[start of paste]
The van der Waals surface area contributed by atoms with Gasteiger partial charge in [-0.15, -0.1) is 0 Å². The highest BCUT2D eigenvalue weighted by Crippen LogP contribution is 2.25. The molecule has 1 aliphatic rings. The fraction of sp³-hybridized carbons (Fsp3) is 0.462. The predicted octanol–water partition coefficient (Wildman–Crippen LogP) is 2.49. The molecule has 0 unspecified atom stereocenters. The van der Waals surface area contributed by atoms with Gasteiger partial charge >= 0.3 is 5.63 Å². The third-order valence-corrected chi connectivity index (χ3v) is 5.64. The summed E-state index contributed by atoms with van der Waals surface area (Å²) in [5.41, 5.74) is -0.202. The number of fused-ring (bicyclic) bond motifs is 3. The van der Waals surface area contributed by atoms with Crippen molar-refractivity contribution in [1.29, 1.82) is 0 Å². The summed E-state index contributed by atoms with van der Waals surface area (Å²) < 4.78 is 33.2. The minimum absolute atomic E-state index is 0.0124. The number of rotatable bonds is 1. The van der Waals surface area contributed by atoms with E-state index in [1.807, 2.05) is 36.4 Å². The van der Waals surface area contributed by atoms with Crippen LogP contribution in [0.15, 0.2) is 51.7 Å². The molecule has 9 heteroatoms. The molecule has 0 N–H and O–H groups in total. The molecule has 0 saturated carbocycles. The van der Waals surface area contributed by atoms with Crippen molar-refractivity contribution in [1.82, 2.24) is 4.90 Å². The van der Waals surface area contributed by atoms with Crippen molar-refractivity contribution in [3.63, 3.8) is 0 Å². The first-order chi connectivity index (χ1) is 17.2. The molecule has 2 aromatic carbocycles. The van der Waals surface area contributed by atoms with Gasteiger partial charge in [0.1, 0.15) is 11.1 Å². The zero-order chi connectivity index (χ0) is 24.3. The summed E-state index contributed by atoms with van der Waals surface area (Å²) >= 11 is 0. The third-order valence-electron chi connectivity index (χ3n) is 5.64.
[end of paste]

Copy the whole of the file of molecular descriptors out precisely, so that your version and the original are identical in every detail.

The van der Waals surface area contributed by atoms with Gasteiger partial charge in [-0.15, -0.1) is 0 Å². The highest BCUT2D eigenvalue weighted by Crippen LogP contribution is 2.25. The molecule has 1 aliphatic rings. The fraction of sp³-hybridized carbons (Fsp3) is 0.462. The predicted octanol–water partition coefficient (Wildman–Crippen LogP) is 2.49. The molecule has 0 unspecified atom stereocenters. The van der Waals surface area contributed by atoms with Gasteiger partial charge >= 0.3 is 5.63 Å². The third-order valence-corrected chi connectivity index (χ3v) is 5.64. The summed E-state index contributed by atoms with van der Waals surface area (Å²) in [5.41, 5.74) is -0.202. The number of fused-ring (bicyclic) bond motifs is 3. The van der Waals surface area contributed by atoms with Crippen molar-refractivity contribution in [1.29, 1.82) is 0 Å². The summed E-state index contributed by atoms with van der Waals surface area (Å²) < 4.78 is 33.2. The minimum absolute atomic E-state index is 0.0124. The number of rotatable bonds is 1. The van der Waals surface area contributed by atoms with E-state index in [1.807, 2.05) is 36.4 Å². The van der Waals surface area contributed by atoms with Crippen LogP contribution in [0.15, 0.2) is 51.7 Å². The molecule has 9 heteroatoms. The molecule has 0 N–H and O–H groups in total. The molecule has 0 saturated carbocycles. The van der Waals surface area contributed by atoms with Crippen molar-refractivity contribution in [1.82, 2.24) is 4.90 Å². The van der Waals surface area contributed by atoms with Crippen molar-refractivity contribution in [3.63, 3.8) is 0 Å². The first-order chi connectivity index (χ1) is 17.2. The molecule has 2 aromatic carbocycles. The van der Waals surface area contributed by atoms with Gasteiger partial charge in [0.1, 0.15) is 11.1 Å². The zero-order chi connectivity index (χ0) is 24.3. The summed E-state index contributed by atoms with van der Waals surface area (Å²) >= 11 is 0. The third-order valence-electron chi connectivity index (χ3n) is 5.64.